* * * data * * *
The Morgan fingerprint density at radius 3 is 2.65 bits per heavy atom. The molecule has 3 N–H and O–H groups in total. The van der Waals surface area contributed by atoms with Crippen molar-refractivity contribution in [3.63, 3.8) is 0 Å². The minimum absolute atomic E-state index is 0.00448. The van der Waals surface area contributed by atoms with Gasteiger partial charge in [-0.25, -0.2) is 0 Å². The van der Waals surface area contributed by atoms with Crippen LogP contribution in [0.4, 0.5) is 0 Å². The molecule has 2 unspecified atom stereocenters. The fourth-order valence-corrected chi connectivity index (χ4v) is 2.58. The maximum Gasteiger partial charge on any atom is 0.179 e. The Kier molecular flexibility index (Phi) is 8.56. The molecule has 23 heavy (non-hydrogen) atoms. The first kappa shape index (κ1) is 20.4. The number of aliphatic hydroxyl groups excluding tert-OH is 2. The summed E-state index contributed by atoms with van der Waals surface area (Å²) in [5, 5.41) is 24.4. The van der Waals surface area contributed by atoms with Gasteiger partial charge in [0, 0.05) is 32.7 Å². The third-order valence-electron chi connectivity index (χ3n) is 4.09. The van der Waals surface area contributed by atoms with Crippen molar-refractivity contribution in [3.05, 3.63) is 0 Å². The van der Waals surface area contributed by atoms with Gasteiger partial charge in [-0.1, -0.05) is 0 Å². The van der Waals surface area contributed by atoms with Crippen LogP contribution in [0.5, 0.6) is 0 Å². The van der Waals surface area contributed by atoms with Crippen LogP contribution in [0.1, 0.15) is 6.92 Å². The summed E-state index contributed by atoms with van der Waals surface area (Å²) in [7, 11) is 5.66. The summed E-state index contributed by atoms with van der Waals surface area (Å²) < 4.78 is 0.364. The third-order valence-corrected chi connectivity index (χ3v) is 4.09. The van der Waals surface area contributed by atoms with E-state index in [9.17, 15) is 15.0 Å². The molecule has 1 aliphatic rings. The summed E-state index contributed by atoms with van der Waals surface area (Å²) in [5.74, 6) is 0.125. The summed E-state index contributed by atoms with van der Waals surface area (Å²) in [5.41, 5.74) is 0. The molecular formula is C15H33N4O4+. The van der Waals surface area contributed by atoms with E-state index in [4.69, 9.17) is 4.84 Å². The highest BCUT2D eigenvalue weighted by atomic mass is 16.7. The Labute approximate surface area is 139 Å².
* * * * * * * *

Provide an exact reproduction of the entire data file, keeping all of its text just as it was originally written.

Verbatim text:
The Morgan fingerprint density at radius 3 is 2.65 bits per heavy atom. The molecule has 3 N–H and O–H groups in total. The van der Waals surface area contributed by atoms with Crippen molar-refractivity contribution in [3.63, 3.8) is 0 Å². The minimum absolute atomic E-state index is 0.00448. The van der Waals surface area contributed by atoms with Gasteiger partial charge in [-0.25, -0.2) is 0 Å². The van der Waals surface area contributed by atoms with Crippen LogP contribution in [0.4, 0.5) is 0 Å². The molecule has 2 unspecified atom stereocenters. The fourth-order valence-corrected chi connectivity index (χ4v) is 2.58. The maximum Gasteiger partial charge on any atom is 0.179 e. The Kier molecular flexibility index (Phi) is 8.56. The molecule has 23 heavy (non-hydrogen) atoms. The first kappa shape index (κ1) is 20.4. The number of aliphatic hydroxyl groups excluding tert-OH is 2. The summed E-state index contributed by atoms with van der Waals surface area (Å²) in [5, 5.41) is 24.4. The van der Waals surface area contributed by atoms with Gasteiger partial charge in [0, 0.05) is 32.7 Å². The third-order valence-electron chi connectivity index (χ3n) is 4.09. The van der Waals surface area contributed by atoms with Crippen molar-refractivity contribution in [3.05, 3.63) is 0 Å². The van der Waals surface area contributed by atoms with Gasteiger partial charge in [-0.1, -0.05) is 0 Å². The van der Waals surface area contributed by atoms with Crippen LogP contribution in [0.5, 0.6) is 0 Å². The van der Waals surface area contributed by atoms with Crippen LogP contribution in [0.1, 0.15) is 6.92 Å². The summed E-state index contributed by atoms with van der Waals surface area (Å²) in [7, 11) is 5.66. The summed E-state index contributed by atoms with van der Waals surface area (Å²) < 4.78 is 0.364. The third-order valence-corrected chi connectivity index (χ3v) is 4.09. The van der Waals surface area contributed by atoms with E-state index in [9.17, 15) is 15.0 Å². The molecule has 1 aliphatic rings. The summed E-state index contributed by atoms with van der Waals surface area (Å²) in [5.74, 6) is 0.125. The summed E-state index contributed by atoms with van der Waals surface area (Å²) in [5.41, 5.74) is 0. The molecular formula is C15H33N4O4+. The van der Waals surface area contributed by atoms with E-state index in [4.69, 9.17) is 4.84 Å². The highest BCUT2D eigenvalue weighted by atomic mass is 16.7. The Labute approximate surface area is 139 Å².